T Nation

On Muscularity and Modern Society

Currently I am taking an intro Psych course. Basically all I’ve learned is that the entirety of modern Psychology is bullshit (in my liberal-arts mind, anyway). While loathing the class, I came across one assertion that intrigued me.

According to my textbook, the eighties and nineties saw a departure from the musclebound look for men because muscularity was a sign of “manual labor.” Thus, being built was evidence of blue collar status. However, it posits that muscularity is now a status symbol of the upper classes because it implies that one “has sufficient time and resources to construct a muscular physique.”

Anyone ever consider their weight-training a status symbol? I doubt that anyone here would consciously admit to this. However, I think it may have some validity. Any thoughts?

I was still under the impression that muscularity (and by extension masculinity) was still frowned upon.

[quote]jedidiah wrote:
According to my textbook, the eighties and nineties saw a departure from the musclebound look for men because muscularity was a sign of “manual labor.” Thus, being built was evidence of blue collar status. However, it posits that muscularity is now a status symbol of the upper classes because it implies that one “has sufficient time and resources to construct a muscular physique.”

Anyone ever consider their weight-training a status symbol? I doubt that anyone here would consciously admit to this. However, I think it may have some validity. Any thoughts? [/quote]

I grew up in a working-class family in a working-class town. Everyone who trained seriously at the only real weightroom (the Y) were blue-collar dudes. The white collar dudes played racquetball. Nothing has changed back home. Rich dudes still hit little blue balls of off walls. Poor dudes still hit the iron.

BTW, if you’re interesting in similar issues, this book is a must-read:

Little Big Men: Bodybuilding Subculture and Gender Construction. It’s an awesome book.

That doesn’t sound right to me. I don’t know about the whole 80’s 90’s thing. I have actually thought most people appreciated a muscular physique no matter what.

[quote]Sliver wrote:
I was still under the impression that muscularity (and by extension masculinity) was still frowned upon.[/quote]

Well, to relate this to my personal experience.

I started lifting last April and didn’t really get serious until late May. This whole past summer I experienced some sweet newbie gains and jumped from 150 to 170 (now approaching 180). While not big by any standards, a previously unmuscled me now had at least a slight amount of bulk to show for it. Everyone noticed (especially young women) and I have been quite pleased with the compliments I get around university. Although looking like a legitimate bodybuilder would probably frowned upon, having some body mass seems to be quite laudable here at my school.

I’ll let you know in a couple years and weigh enough to look respectably built how that goes over.

From personal experience, I’ve gotten more flack than compliments for working out. While a handful of people have given compliments for the weight I’ve added, there are others (my parents in particular) who give me nothing but grief.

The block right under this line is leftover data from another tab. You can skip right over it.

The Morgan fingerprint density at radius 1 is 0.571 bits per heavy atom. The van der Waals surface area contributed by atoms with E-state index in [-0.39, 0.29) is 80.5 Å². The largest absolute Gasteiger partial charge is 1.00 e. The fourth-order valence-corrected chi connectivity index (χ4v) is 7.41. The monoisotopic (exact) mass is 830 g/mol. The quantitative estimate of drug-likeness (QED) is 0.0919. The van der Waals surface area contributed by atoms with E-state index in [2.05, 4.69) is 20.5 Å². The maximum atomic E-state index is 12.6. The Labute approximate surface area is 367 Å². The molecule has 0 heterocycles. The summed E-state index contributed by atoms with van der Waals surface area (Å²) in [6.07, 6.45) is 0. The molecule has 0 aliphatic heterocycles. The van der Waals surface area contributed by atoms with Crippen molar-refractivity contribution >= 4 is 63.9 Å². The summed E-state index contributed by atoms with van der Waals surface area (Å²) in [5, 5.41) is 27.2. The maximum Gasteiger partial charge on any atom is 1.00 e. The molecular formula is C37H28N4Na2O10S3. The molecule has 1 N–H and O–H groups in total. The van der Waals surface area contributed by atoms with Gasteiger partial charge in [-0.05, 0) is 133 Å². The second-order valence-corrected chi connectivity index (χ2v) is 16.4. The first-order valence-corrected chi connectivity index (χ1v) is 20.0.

One angle to consider: I’m going into the legal profession, I’ve yet to meet many lifters, but a lot of folks are into cardio, biking, 10K runs, etc. A lot of professionals invest a lot into a wardrobe so gaining size is counter productive.

Another oddity of human behavior, people generally respond weirdly if I say I want to lift to get bigger or eat strictly/avoid alcohol or sweets to lean out but if I tell them I compete in powerlifting competitions they respond favorably. Go Figure!!!

[quote]Spike9726 wrote:
One angle to consider: I’m going into the legal profession, I’ve yet to meet many lifters, but a lot of folks are into cardio, biking, 10K runs, etc. A lot of professionals invest a lot into a wardrobe so gaining size is counter productive.

Another oddity of human behavior, people generally respond weirdly if I say I want to lift to get bigger or eat strictly/avoid alcohol or sweets to lean out but if I tell them I compete in powerlifting competitions they respond favorably. Go Figure!!![/quote]
I think that’s because training/dieting for appearance only is seen as pointless; getting bigger/leaner isn’t something that many people understand, and it’s seen as vain and fruitless.

Competing, on the other hand, is understood by everyone. If you lift for a specific purpose, something tangible, people can relate much better.

[quote]Spike9726 wrote:
Another oddity of human behavior, people generally respond weirdly if I say I want to lift to get bigger or eat strictly/avoid alcohol or sweets to lean out but if I tell them I compete in powerlifting competitions they respond favorably. Go Figure!!![/quote]

It’s funny, the chicks at the university gym seem to notice the powerlifters more than the bodybuilders.

I’m not trying to start a pissing contest, but it just seems like they are more impressed by the guys who can move big weights.

Of course, being impressed by someone and being attracted to someone are two different things.

As to the OP, I don’t think muscularity has become a white collar status symbol at all. In fact, I’d go out on a limb and say that grooming (ie: tanning, waxing, frosting, etc.) is.

I thought this thread was interesting. Want to see it continue.
BUMP

I almost never mention i train with weights, i just started a couple months ago so the change has been big with my newbie gains but when someone asks me how much i can bench or squat i don’t answer them. I just don’t like that kind of attention, ive only mentioned lifting (a lifting related injury actually) once or twice to my girlfriend, honestly i don’t see people being interested in me lifting weights, which is fine.

Likewise. I only talk about training with other people that I know train. Which is one person.

[quote]Sliver wrote:
Likewise. I only talk about training with other people that I know train. Which is one person.[/quote]